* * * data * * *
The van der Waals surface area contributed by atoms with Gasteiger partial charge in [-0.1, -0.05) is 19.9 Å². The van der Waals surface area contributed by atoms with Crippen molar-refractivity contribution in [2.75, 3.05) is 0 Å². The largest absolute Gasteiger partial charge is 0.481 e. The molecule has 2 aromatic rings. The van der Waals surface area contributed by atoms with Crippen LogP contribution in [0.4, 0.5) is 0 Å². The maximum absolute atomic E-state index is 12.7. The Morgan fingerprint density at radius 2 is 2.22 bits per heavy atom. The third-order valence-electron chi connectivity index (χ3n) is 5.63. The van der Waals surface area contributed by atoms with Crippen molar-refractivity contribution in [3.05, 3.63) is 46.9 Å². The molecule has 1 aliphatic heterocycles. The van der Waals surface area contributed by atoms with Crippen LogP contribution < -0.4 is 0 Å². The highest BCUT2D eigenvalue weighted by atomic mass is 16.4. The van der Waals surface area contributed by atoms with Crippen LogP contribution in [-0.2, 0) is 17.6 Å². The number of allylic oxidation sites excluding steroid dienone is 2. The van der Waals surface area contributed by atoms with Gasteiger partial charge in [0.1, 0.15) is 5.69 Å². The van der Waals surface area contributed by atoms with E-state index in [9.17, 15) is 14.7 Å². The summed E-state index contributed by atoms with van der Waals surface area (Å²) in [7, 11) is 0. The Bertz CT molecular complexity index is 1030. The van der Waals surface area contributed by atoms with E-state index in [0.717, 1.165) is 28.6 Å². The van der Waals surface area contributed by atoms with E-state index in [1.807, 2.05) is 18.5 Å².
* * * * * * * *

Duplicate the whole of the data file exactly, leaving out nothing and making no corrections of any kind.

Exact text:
The van der Waals surface area contributed by atoms with Gasteiger partial charge in [-0.1, -0.05) is 19.9 Å². The van der Waals surface area contributed by atoms with Crippen molar-refractivity contribution in [2.75, 3.05) is 0 Å². The largest absolute Gasteiger partial charge is 0.481 e. The molecule has 2 aromatic rings. The van der Waals surface area contributed by atoms with Crippen LogP contribution in [0.4, 0.5) is 0 Å². The maximum absolute atomic E-state index is 12.7. The Morgan fingerprint density at radius 2 is 2.22 bits per heavy atom. The third-order valence-electron chi connectivity index (χ3n) is 5.63. The van der Waals surface area contributed by atoms with Crippen molar-refractivity contribution in [3.05, 3.63) is 46.9 Å². The molecule has 1 aliphatic heterocycles. The van der Waals surface area contributed by atoms with Crippen LogP contribution < -0.4 is 0 Å². The highest BCUT2D eigenvalue weighted by atomic mass is 16.4. The van der Waals surface area contributed by atoms with Crippen LogP contribution in [-0.2, 0) is 17.6 Å². The number of allylic oxidation sites excluding steroid dienone is 2. The van der Waals surface area contributed by atoms with Gasteiger partial charge in [0.1, 0.15) is 5.69 Å². The van der Waals surface area contributed by atoms with E-state index in [9.17, 15) is 14.7 Å². The summed E-state index contributed by atoms with van der Waals surface area (Å²) in [7, 11) is 0. The Bertz CT molecular complexity index is 1030. The van der Waals surface area contributed by atoms with E-state index in [0.717, 1.165) is 28.6 Å². The van der Waals surface area contributed by atoms with E-state index in [1.807, 2.05) is 18.5 Å².